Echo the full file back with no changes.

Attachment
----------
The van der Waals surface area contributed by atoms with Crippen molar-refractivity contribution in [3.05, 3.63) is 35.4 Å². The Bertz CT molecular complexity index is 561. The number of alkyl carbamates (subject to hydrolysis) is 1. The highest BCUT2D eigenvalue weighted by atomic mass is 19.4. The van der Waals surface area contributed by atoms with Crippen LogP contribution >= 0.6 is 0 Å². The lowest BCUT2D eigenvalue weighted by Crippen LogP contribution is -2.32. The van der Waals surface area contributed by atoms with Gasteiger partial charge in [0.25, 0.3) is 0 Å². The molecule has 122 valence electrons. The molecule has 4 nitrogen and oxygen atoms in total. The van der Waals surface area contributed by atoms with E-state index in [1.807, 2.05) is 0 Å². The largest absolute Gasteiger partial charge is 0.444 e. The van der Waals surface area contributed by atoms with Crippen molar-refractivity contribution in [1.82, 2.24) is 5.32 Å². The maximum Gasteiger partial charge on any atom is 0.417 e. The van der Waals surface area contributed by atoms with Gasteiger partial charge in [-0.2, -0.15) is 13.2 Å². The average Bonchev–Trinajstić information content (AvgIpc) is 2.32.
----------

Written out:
The van der Waals surface area contributed by atoms with Crippen molar-refractivity contribution in [3.05, 3.63) is 35.4 Å². The Bertz CT molecular complexity index is 561. The number of alkyl carbamates (subject to hydrolysis) is 1. The highest BCUT2D eigenvalue weighted by atomic mass is 19.4. The van der Waals surface area contributed by atoms with Crippen LogP contribution >= 0.6 is 0 Å². The lowest BCUT2D eigenvalue weighted by Crippen LogP contribution is -2.32. The van der Waals surface area contributed by atoms with Gasteiger partial charge in [0.25, 0.3) is 0 Å². The molecule has 122 valence electrons. The molecule has 4 nitrogen and oxygen atoms in total. The van der Waals surface area contributed by atoms with E-state index in [1.807, 2.05) is 0 Å². The largest absolute Gasteiger partial charge is 0.444 e. The van der Waals surface area contributed by atoms with Crippen molar-refractivity contribution in [1.82, 2.24) is 5.32 Å². The maximum Gasteiger partial charge on any atom is 0.417 e. The van der Waals surface area contributed by atoms with Gasteiger partial charge in [-0.2, -0.15) is 13.2 Å². The average Bonchev–Trinajstić information content (AvgIpc) is 2.32.